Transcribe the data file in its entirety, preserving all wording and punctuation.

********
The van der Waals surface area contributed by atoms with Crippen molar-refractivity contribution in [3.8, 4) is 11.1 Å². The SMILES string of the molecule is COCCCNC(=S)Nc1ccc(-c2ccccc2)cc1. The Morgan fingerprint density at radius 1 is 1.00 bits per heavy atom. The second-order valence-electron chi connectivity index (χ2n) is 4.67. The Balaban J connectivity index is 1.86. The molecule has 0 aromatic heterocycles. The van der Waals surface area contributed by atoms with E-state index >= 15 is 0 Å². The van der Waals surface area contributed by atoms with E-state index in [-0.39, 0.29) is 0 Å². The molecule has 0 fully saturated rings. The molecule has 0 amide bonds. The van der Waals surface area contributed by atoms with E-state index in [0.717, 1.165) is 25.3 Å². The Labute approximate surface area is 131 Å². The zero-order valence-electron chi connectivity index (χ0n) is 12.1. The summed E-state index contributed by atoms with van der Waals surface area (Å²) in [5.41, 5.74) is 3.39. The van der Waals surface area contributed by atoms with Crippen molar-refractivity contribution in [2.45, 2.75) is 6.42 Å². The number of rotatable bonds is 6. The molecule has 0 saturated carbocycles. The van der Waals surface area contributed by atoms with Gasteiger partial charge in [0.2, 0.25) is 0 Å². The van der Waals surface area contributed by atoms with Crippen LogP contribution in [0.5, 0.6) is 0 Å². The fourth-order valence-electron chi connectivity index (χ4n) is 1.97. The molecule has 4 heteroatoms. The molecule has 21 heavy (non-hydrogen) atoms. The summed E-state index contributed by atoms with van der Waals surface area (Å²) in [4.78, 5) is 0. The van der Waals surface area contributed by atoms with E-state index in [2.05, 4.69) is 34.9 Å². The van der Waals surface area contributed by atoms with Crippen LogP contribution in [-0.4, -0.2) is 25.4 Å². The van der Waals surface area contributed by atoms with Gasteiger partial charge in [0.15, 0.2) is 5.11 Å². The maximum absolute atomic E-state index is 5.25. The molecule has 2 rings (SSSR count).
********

The van der Waals surface area contributed by atoms with Crippen molar-refractivity contribution in [3.8, 4) is 11.1 Å². The SMILES string of the molecule is COCCCNC(=S)Nc1ccc(-c2ccccc2)cc1. The Morgan fingerprint density at radius 1 is 1.00 bits per heavy atom. The second-order valence-electron chi connectivity index (χ2n) is 4.67. The Balaban J connectivity index is 1.86. The molecule has 0 aromatic heterocycles. The van der Waals surface area contributed by atoms with E-state index >= 15 is 0 Å². The van der Waals surface area contributed by atoms with E-state index in [-0.39, 0.29) is 0 Å². The molecule has 0 fully saturated rings. The molecule has 0 amide bonds. The van der Waals surface area contributed by atoms with E-state index in [0.717, 1.165) is 25.3 Å². The Labute approximate surface area is 131 Å². The zero-order valence-electron chi connectivity index (χ0n) is 12.1. The summed E-state index contributed by atoms with van der Waals surface area (Å²) in [5.41, 5.74) is 3.39. The van der Waals surface area contributed by atoms with Crippen molar-refractivity contribution in [2.45, 2.75) is 6.42 Å². The number of rotatable bonds is 6. The molecule has 0 saturated carbocycles. The van der Waals surface area contributed by atoms with Gasteiger partial charge in [0.2, 0.25) is 0 Å². The van der Waals surface area contributed by atoms with Crippen LogP contribution in [0.5, 0.6) is 0 Å². The fourth-order valence-electron chi connectivity index (χ4n) is 1.97. The molecule has 4 heteroatoms. The molecule has 21 heavy (non-hydrogen) atoms. The summed E-state index contributed by atoms with van der Waals surface area (Å²) in [4.78, 5) is 0. The van der Waals surface area contributed by atoms with E-state index in [2.05, 4.69) is 34.9 Å². The van der Waals surface area contributed by atoms with Crippen LogP contribution in [-0.4, -0.2) is 25.4 Å². The van der Waals surface area contributed by atoms with Gasteiger partial charge in [0.15, 0.2) is 5.11 Å². The maximum absolute atomic E-state index is 5.25. The molecule has 2 rings (SSSR count).